THE STORY – The insatiably curious Leonardo da Vinci leaves Italy to join the French court, where he can experiment freely, invent incredible machines and study the human body. He is joined on his adventure by the audacious French princess Marguerite de Navarre.
THE CAST – Stephen Fry, Marion Cotillard, Daisy Ridley & Matt Berry
THE TEAM – Jim Capobianco (Director/Writer)
THE RUNNING TIME – 92 Minutes
As much as Hollywood churns out biopics, it’s fascinating that Leonardo da Vinci has rarely been portrayed on film. Da Vinci is undeniably one of the most influential figures in human history for his contributions to art and science and numerous inventions throughout the Renaissance. Yet, few films have attempted to tell the man’s story. “The Inventor” takes this task on, though it’s far from a conventional biopic. Hailing from Academy Award-nominee Jim Capobianco (“Ratatouille”), “The Inventor” uses both stop-motion and hand-drawn animation to tell the story of Leonardo da Vinci’s (Stephen Fry) final years in France as he searches for the ultimate meaning of life. It may be a kid-friendly retelling of his story, avoiding the complexities that come with diving into the life of da Vinci. Still, it’s an enlightening story nonetheless, packing a decent emotional punch along the way.
Though “The Inventor” focuses mainly on the last decade or so of the artist’s life, there’s little to orient someone unfamiliar with the man already. Giving more background and context for the highs and lows of what he had already been through would have been helpful, especially with this being a family film. Nevertheless, the film begins in 1516 in Rome, as da Vinci finds himself firmly under the thumb of the Pope. Leonardo is at his wit’s end, unable to conduct his experiments (i.e., dissecting cadavers) without interference from the Church. “Why can’t you just be satisfied painting pretty things,” Pope Leo X (Matt Berry) asks him, citing Michelangelo’s quiet obedience. As war looms on the horizon with France, Leonardo shows off his designs for weapons of war but convinces the Pope to pursue peace instead.
Finally, the Pope sends Leonardo to France, tasking the artist with forging peace with the newly crowned King Francis I (Gauthier Battoue). The artist finds new freedom to pursue his experiments thanks to the King’s sister, Marguerite de Navarre (Daisy Ridley). Throughout the film, we get glimpses of Leonardo’s work over the years. We see his thirst for knowledge and passion for discovering why the world works as it does. This is what wins Marguerite over, too.
Through the animation and lovely music, “The Inventor” conveys Leonardo’s pure joy for the world. It’s tangible and exciting. He’s thrilled by something as simple as a seed, raving about the powers inside such a tiny thing. While most of the film utilizes stop-motion animation, its bursts of hand-drawn animation from Cartoon Saloon (“Song of the Sea,” “Wolfwalkers“) truly encapsulate Leonardo’s joy. These segments are gorgeous, colorful, and full of life. While the historical accuracy of the film shouldn’t be relied on, seeing the imagination of Leonardo da Vinci in this way is thrilling. In one sequence, as he conducts experiments on cadavers, the senses of the human body come to life, and da Vinci is drawn into “the mind’s eye.” The stop-motion animation is sadly not as compelling. It features a classic style reminiscent of the Rankin-Bass Christmas specials. Whether intentional or not, this style feels somewhat rudimentary and stilted, especially compared to the breathtaking Cartoon Saloon segments. Some may appreciate the nostalgic look, though.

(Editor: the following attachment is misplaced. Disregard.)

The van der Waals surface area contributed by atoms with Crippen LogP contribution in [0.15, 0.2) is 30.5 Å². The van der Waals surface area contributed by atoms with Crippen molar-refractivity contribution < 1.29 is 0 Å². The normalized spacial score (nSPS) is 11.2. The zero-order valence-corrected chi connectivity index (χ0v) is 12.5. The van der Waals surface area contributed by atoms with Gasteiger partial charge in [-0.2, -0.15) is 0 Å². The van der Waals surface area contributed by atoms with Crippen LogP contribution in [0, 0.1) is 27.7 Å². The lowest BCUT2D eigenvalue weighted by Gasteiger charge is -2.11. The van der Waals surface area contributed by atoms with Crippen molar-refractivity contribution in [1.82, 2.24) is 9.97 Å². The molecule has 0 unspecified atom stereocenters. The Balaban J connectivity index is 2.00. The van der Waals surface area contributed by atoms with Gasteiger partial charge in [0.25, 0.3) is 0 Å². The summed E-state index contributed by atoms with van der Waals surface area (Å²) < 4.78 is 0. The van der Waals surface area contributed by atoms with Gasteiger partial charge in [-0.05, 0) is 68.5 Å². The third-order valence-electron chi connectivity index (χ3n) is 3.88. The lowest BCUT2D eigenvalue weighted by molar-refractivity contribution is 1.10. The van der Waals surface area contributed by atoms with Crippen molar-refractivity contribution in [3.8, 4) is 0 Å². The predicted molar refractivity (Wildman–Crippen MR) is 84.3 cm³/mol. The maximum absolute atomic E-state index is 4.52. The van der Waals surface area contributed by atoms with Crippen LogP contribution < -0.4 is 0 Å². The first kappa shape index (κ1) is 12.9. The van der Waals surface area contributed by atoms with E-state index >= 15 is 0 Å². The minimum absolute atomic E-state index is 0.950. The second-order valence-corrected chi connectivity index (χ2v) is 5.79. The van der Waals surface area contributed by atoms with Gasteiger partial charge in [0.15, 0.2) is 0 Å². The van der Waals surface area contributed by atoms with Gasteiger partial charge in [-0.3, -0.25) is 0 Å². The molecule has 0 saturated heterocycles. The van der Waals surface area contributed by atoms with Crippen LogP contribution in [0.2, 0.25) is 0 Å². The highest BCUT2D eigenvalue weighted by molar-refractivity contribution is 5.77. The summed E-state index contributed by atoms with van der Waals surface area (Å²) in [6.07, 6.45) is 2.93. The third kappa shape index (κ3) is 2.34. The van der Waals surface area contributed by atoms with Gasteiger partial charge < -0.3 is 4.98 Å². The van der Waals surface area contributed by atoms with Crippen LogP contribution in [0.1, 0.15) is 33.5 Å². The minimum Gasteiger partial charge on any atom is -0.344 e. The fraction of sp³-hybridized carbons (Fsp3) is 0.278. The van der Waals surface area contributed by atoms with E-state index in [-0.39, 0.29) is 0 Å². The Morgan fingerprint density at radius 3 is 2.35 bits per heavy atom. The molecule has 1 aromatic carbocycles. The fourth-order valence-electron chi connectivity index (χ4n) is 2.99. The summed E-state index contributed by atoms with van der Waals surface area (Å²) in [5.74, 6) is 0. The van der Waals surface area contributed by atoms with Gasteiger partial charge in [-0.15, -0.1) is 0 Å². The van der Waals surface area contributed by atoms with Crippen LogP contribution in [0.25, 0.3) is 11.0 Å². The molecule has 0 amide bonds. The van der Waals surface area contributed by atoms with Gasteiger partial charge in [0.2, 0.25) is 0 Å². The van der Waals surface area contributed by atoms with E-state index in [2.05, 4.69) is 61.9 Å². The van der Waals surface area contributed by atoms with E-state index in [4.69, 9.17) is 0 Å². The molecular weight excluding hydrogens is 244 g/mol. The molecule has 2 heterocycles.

However, the music for “The Inventor” is anything but rudimentary. Alex Mandel’s score is joyous and jaunty, truly capturing the essence of Leonardo’s search for what makes humankind tick. There are also numerous songs throughout the film. They may not be as catchy as Disney tunes, but they’re lovely in context. While Fry and Ridley aren’t the most powerful vocalists, their voice performances in character are exceptional. Fry brings an infectious lust for life to da Vinci while not shying away from the melancholy of older age.
As Leonardo realizes he’s running out of time to discover the human soul, “The Inventor” takes a remarkably existential and sweet turn. For most of his life, he believed the soul to be a physical part of the human body, an organ like the heart or lungs. The strength of the film lies in Leonardo’s realizations about the true nature of the human soul. It’s an exuberant discovery that reminds us why our passions matter, and the people around us are vital to who we are. Brilliant writing makes these moments shine brightly.
Younger kids may have more difficulty keeping up with “The Inventor,” which lacks the typical broad jokes or slapstick action of most children’s films. If kids are unaware of da Vinci, they may also struggle to understand the importance of this character. Nevertheless, the film soars with bursts of creativity, lovely hand-drawn animation, and a sweet ode to the human spirit. It’s rare to find historical (mostly) non-fiction stories in animation these days – and “The Inventor” nails it.